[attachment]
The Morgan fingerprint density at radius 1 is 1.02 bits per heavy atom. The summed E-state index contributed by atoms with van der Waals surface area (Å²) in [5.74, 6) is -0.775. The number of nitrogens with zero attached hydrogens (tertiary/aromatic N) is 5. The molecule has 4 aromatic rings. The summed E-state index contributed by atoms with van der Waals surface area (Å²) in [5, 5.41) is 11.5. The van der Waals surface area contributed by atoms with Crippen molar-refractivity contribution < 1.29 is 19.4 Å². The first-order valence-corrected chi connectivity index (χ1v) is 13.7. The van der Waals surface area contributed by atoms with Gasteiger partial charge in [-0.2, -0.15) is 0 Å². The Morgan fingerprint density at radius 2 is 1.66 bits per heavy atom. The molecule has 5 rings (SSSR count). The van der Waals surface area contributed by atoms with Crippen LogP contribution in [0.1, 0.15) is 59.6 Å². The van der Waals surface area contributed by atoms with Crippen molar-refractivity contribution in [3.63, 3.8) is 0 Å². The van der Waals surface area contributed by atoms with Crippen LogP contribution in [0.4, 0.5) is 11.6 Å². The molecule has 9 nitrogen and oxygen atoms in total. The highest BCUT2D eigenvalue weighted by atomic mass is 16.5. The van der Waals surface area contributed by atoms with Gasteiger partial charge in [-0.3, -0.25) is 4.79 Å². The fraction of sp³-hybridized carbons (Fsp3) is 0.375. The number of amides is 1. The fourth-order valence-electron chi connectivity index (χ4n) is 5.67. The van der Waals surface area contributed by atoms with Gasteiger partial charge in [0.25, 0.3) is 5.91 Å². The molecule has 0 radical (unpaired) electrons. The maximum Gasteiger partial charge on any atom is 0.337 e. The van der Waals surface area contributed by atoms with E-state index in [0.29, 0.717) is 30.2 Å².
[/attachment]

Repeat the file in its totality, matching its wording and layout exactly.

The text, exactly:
The Morgan fingerprint density at radius 1 is 1.02 bits per heavy atom. The summed E-state index contributed by atoms with van der Waals surface area (Å²) in [5.74, 6) is -0.775. The number of nitrogens with zero attached hydrogens (tertiary/aromatic N) is 5. The molecule has 4 aromatic rings. The summed E-state index contributed by atoms with van der Waals surface area (Å²) in [5, 5.41) is 11.5. The van der Waals surface area contributed by atoms with Crippen molar-refractivity contribution < 1.29 is 19.4 Å². The first-order valence-corrected chi connectivity index (χ1v) is 13.7. The van der Waals surface area contributed by atoms with Gasteiger partial charge in [-0.2, -0.15) is 0 Å². The Morgan fingerprint density at radius 2 is 1.66 bits per heavy atom. The molecule has 5 rings (SSSR count). The van der Waals surface area contributed by atoms with Crippen LogP contribution in [0.1, 0.15) is 59.6 Å². The van der Waals surface area contributed by atoms with Crippen molar-refractivity contribution in [3.63, 3.8) is 0 Å². The van der Waals surface area contributed by atoms with Crippen LogP contribution in [0.4, 0.5) is 11.6 Å². The molecule has 9 nitrogen and oxygen atoms in total. The highest BCUT2D eigenvalue weighted by atomic mass is 16.5. The van der Waals surface area contributed by atoms with Gasteiger partial charge in [-0.3, -0.25) is 4.79 Å². The fraction of sp³-hybridized carbons (Fsp3) is 0.375. The number of amides is 1. The fourth-order valence-electron chi connectivity index (χ4n) is 5.67. The van der Waals surface area contributed by atoms with Gasteiger partial charge in [0.25, 0.3) is 5.91 Å². The molecule has 0 radical (unpaired) electrons. The maximum Gasteiger partial charge on any atom is 0.337 e. The van der Waals surface area contributed by atoms with E-state index in [0.29, 0.717) is 30.2 Å².